Guilty over greed, that’s what a jury of their peers found former Virginia Governor Robert McDonnell and his wife Maureen. McDonnell, the 71st governor of Virginia, now has the distinguished honor of being the first governor convicted of a felony in the state’s history.
There were tears from the accused and shock from many Richmonders, including myself when the verdicts were handed down. I thought McDonnell and his wife would elude charges of corruption. But perhaps Virginians have had enough of politicians like McDonnell abusing their power for financial gain.
“I’m the governor of Virginia. I can have it all, live beyond my means. In fact I’m owed it all because I’m a very important person.” This seems to be what Bob McDonnell thought when as governor he accepted nearly $200,000 in money and gifts from Johnnie Williams, Sr., who was then CEO of Star Scientific. But when federal prosecutors indicted McDonnell and his wife on corruption charges, suddenly McDonnell played dumb. His defense was he didn’t think he had to pay Williams back for those gifts and loans nor did he believe he should give Williams anything in return, like promoting his Anatabloc product. Yeah, right.
And his wife’s defense was their broken marriage. Maureen claimed she was infatuated with Williams and didn’t believe accepting a Rolex from him and a $20,000 New York City shopping spree was wrong. Lawyers for McDonnell too used the bad marriage defense, arguing that because of their crumbling marriage, he didn’t know about the gifts Maureen received from Williams or the Star Scientific stock she purchased.
What man throws his wife under the bus like that? There was a picture of McDonnell wearing the engraved Rolex watch his wife got from Williams so it’s hard to believe he never asked Maureen how she acquired it?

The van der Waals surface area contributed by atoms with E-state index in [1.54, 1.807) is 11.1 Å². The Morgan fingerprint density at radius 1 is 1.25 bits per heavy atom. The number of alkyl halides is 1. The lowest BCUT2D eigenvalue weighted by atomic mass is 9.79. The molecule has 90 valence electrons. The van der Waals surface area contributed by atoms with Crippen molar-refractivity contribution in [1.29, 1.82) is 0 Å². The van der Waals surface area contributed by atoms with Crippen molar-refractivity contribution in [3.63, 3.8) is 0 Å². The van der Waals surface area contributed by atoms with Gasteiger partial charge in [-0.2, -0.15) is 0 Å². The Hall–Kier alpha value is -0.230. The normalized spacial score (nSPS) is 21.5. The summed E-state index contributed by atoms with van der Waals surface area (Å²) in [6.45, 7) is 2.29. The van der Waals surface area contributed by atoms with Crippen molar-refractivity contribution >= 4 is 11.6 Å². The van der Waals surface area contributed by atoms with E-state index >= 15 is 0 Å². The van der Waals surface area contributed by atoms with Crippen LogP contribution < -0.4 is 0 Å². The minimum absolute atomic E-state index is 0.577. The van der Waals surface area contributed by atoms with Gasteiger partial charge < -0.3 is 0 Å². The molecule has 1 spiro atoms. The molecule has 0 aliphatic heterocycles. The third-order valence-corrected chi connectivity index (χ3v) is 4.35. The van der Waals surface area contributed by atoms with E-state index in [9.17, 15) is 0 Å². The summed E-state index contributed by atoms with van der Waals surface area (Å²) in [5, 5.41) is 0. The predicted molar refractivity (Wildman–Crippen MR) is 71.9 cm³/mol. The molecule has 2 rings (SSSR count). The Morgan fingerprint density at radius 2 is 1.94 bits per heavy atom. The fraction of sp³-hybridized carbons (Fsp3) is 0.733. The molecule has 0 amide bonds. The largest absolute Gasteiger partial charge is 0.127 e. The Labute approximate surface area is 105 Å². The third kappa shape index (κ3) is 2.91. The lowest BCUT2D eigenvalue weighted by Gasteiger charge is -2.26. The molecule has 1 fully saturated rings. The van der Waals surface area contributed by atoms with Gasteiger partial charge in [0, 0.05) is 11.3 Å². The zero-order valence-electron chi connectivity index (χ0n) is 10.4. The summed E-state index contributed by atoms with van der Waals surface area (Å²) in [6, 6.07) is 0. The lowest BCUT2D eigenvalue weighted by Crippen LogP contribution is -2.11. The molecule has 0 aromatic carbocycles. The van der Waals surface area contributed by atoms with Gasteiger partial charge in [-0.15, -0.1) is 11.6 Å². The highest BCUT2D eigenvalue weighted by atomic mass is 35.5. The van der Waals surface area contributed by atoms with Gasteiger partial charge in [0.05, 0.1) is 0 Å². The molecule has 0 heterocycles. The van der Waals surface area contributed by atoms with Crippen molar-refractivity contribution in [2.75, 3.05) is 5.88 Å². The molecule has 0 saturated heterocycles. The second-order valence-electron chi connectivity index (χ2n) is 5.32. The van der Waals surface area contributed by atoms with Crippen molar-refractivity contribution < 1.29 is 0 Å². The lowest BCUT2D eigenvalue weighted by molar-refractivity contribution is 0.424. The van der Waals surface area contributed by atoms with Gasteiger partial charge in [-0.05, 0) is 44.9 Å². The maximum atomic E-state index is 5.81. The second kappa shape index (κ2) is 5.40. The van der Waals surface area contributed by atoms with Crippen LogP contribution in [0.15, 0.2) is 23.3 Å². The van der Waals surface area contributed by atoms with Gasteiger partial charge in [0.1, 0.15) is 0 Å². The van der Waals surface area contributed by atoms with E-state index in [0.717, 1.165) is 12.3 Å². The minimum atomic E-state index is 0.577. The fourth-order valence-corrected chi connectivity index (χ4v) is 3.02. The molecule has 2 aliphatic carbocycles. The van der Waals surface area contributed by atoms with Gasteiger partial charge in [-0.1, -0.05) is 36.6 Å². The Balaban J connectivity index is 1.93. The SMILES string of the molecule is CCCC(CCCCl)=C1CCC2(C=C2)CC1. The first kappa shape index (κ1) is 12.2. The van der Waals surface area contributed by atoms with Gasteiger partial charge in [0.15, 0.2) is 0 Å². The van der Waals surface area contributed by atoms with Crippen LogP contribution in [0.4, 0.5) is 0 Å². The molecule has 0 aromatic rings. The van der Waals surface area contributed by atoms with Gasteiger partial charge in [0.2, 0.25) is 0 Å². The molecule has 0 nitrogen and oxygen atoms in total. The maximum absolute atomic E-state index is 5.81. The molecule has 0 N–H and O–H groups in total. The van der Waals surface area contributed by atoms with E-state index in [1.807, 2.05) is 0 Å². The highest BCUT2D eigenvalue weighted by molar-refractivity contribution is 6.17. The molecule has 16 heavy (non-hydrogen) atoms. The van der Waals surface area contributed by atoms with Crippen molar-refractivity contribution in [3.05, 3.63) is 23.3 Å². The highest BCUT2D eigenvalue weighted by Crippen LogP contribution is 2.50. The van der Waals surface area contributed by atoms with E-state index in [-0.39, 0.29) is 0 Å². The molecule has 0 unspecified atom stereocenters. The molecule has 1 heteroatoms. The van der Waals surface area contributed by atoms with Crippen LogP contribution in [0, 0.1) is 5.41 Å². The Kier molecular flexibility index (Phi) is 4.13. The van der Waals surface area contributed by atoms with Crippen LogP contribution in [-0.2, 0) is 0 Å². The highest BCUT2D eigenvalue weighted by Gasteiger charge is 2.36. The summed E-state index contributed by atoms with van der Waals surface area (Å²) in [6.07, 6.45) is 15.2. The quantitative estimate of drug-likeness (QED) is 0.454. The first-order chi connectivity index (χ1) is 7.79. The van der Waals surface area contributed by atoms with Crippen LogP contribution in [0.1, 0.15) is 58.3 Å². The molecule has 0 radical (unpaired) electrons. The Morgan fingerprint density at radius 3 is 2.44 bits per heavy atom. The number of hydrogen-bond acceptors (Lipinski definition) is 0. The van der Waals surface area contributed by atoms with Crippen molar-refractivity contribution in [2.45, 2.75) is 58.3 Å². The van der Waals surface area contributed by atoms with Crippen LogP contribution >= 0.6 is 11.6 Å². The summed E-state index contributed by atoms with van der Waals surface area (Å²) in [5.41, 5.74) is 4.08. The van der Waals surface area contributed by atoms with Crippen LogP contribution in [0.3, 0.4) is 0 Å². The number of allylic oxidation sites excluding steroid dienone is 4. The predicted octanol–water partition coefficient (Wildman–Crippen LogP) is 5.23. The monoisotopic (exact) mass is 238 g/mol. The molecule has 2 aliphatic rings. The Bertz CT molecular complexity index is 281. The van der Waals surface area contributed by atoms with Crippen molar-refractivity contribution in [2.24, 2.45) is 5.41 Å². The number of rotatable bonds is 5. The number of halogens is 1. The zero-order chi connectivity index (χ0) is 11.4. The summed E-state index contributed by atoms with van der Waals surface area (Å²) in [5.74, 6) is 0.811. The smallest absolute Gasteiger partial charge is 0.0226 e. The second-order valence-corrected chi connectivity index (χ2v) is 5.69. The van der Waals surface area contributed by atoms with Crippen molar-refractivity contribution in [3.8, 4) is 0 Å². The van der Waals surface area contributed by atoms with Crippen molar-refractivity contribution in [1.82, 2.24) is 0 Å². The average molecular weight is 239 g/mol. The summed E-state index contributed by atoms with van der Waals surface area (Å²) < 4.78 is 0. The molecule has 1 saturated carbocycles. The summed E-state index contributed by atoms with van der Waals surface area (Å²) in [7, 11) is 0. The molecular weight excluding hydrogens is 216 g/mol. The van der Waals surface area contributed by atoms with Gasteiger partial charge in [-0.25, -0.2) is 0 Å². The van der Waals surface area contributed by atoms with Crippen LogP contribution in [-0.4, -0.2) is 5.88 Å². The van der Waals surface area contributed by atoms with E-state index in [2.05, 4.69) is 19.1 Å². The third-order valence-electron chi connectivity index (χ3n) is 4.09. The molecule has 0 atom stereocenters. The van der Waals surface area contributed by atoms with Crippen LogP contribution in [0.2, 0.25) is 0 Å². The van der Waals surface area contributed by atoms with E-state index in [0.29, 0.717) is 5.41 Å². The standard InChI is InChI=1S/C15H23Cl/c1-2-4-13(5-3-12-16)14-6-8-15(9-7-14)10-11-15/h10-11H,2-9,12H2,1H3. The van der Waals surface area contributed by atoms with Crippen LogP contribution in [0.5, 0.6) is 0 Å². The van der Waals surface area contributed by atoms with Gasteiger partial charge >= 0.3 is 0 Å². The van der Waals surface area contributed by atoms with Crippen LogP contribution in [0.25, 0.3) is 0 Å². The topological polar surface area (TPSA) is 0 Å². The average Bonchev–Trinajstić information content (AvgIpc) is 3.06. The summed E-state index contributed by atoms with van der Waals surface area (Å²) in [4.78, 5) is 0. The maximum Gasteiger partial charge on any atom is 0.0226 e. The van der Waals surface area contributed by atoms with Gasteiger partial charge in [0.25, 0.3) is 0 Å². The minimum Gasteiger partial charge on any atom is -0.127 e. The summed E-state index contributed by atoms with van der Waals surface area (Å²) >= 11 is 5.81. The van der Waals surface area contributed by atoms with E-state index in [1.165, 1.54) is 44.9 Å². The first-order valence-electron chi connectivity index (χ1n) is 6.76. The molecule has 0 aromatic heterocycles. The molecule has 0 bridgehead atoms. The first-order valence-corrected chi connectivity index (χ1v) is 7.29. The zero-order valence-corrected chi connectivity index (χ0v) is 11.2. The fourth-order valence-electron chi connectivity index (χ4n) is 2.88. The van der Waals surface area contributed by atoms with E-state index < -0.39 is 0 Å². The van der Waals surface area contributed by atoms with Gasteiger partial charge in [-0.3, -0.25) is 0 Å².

Apparently, the jurors didn’t buy this or the couple’s “he said, she said” defense of a bad marriage backed up by the charade of the two living apart during the trial. To think this indictment against the McDonnells began as a result of the firing of the executive chef for the governor’s mansion Todd Schneider over stealing food from the mansion pantry. Schneider steadfastly has claimed he didn’t steal any food but took it as part of a bartering deal approved by Maureen.
When the FBI began its investigation of Schneider, he gave the FBI evidence proving Williams wrote a $15,000 check to pay for McDonnell’s daughter’s wedding reception. This uncorked the federal investigation into McDonnell’s other money dealings with Williams and the governor’s indictment. I bet McDonnell wishes he hadn’t fired Schneider or more importantly gotten caught for taking gifts and money Williams.
A few people tweeted McDonnell wasn’t the first or last politician to act unethically. One person tweeted it was a “corrupt and angry revenge seeking U.S Attorney General” Eric Holder who brought charges against a Republican Governor. Governor McDonnell’s arrogance and greed was his enemy not Eric Holder or President Barack Obama because McDonnell never thought he would get caught.
Even when prosecutors offered him a deal with no prison time in exchange for pleading guilty to one count of felony fraud and no charges brought against his wife, McDonnell rejected it. If McDonnell had been an average Joe robbing a bank, he would have been convicted and everyone would have said justice was served. There isn’t one set of rules for politicians and another for everyone else.
McDonnell thought being a governor meant he was immune to the laws of the land but jurors reminded him he needed to be held accountable for his actions just like any other American. I wonder if the McDonnells think their lust for things (a Rolex, clothes, multiple homes) and a lifestyle they couldn’t afford was worth going to prison and becoming convicted felons.